20th November 2001

Reducing Cannabis to a Category C Drug

Q2 Alison Halford:

What discussions has the First Minister had with the UK Government and the other devolved bodies over the decision to reduce cannabis to a category C drug? (OAQ14010)

The First Minister (Rhodri Morgan):

None. This issue is the responsibility of the Secretary of State for the Home Department , and is not devolved to the Assembly. I have not discussed it with the Home Secretary, nor has he discussed it with me, and I have not had discussions of this kind with my counterparts in Scotland and Northern Ireland. There is a statutory requirement to consult with the Advisory Council on the Misuse of Drugs before making any changes in drug classifications, and there is Welsh representation on that advisory committee.

Alison Halford:

Do you agree that this move by the Home Secretary is welcome on several fronts? In 1998, 130,000 people were arrested for drugs related offences, 70 per cent of whom were in possession of small amounts of cannabis. Thus in one year 65,000 people achieved a criminal record that will reduce their chances of securing meaningful employment. Will the First Minister welcome the Home Secretary’s decision to remove this unfair burden from the employable population in Wales?

The First Minister:

I am grateful for your comments. I have no view on this issue. However, I believe that your interpretation is correct, namely that there is no power of arrest for possession of a class C drug, although there is power of arrest for supply and trafficking. Therefore, the Home Secretary has not decriminalised, and has certainly not legalised, cannabis, but he has lifted a huge burden from the police in terms of the time that may be wasted on these small possession charges. These charges will no longer be operated—if I understand police legal operations correctly—if cannabis is reclassified as a class C drug. I think that the Home Secretary also made a reference to using cannabis for medicinal purposes, which I welcome. It should be available for those who find it a comfort when experiencing extreme pain due to long-standing degenerative conditions. There are many people who have such conditions who find that cannabis has a beneficial pain-relieving effect not seen with any other drug.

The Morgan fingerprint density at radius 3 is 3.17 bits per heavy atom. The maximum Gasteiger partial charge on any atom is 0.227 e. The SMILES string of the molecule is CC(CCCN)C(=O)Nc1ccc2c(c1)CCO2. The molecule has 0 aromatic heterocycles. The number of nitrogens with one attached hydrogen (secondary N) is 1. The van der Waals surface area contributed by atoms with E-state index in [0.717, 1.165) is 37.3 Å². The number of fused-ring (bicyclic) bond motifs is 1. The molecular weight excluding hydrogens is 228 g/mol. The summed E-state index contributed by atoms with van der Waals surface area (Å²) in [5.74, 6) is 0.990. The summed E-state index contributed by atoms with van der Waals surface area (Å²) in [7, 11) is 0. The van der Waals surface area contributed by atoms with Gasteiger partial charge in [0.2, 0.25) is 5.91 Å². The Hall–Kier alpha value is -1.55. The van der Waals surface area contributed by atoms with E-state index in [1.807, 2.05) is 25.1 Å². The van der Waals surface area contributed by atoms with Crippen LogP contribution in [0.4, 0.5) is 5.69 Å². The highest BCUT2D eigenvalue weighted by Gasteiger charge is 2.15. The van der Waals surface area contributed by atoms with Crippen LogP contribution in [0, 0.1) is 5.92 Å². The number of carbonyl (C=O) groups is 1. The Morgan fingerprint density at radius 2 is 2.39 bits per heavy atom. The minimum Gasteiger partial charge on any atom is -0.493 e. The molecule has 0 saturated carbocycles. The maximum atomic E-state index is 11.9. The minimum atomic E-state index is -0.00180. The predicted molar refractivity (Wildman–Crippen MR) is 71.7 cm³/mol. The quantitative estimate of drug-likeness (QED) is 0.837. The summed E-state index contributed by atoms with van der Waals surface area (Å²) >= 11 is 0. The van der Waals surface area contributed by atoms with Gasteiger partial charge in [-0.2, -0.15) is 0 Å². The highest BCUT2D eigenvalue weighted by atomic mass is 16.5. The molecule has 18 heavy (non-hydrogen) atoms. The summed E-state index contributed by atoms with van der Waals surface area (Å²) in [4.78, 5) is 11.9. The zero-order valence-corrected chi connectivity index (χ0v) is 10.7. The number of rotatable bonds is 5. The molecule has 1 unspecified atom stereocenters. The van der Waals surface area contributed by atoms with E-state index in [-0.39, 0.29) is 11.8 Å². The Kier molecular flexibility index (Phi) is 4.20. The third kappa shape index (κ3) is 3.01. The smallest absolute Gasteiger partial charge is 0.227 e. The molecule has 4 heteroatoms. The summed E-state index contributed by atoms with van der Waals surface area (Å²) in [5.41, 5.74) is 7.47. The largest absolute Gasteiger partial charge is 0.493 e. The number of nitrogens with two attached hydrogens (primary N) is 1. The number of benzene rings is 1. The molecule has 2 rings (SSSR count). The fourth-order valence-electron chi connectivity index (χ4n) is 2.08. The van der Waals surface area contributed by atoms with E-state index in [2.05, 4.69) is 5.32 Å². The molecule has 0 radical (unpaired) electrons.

2:10 p.m.

Jocelyn Davies:

Do you agree that reclassifying cannabis does nothing to break the link between drug pushers and buyers? Will you make representations to the UK Government to ask it to explore the possibility of licensed premises?

The First Minister:

I have no views on that because I do not have expertise in this matter; nor is the Assembly obliged to take a position on this. However, if you want to make representations to me that we should take a view, those views could be expressed via the Welsh representative on the Advisory Council on the Misuse of Drugs.

David Davies:

The Government appears to be rushing headlong into the legalisation of cannabis without a full debate on its possible dangers. Is that what New Labour meant when it gave its commitment to joint working?

The First Minister:

That was not bad for early on a Tuesday afternoon, David. However, you know that there were considerable differences in your party a year ago when Ann Widdecombe said that she wanted to have a totally drug-free Tory party. She then discovered that that would have removed half the front bench, who promptly admitted to having smoked or inhaled cannabis while they were in university, public school or wherever. No party should claim a monopoly on the moral high ground on such issues; this has more to do with whether police time should be wasted on arresting people for the possession of small amounts of cannabis for personal use rather than being used to deal with the supply and trafficking of drugs. I will leave it at that.

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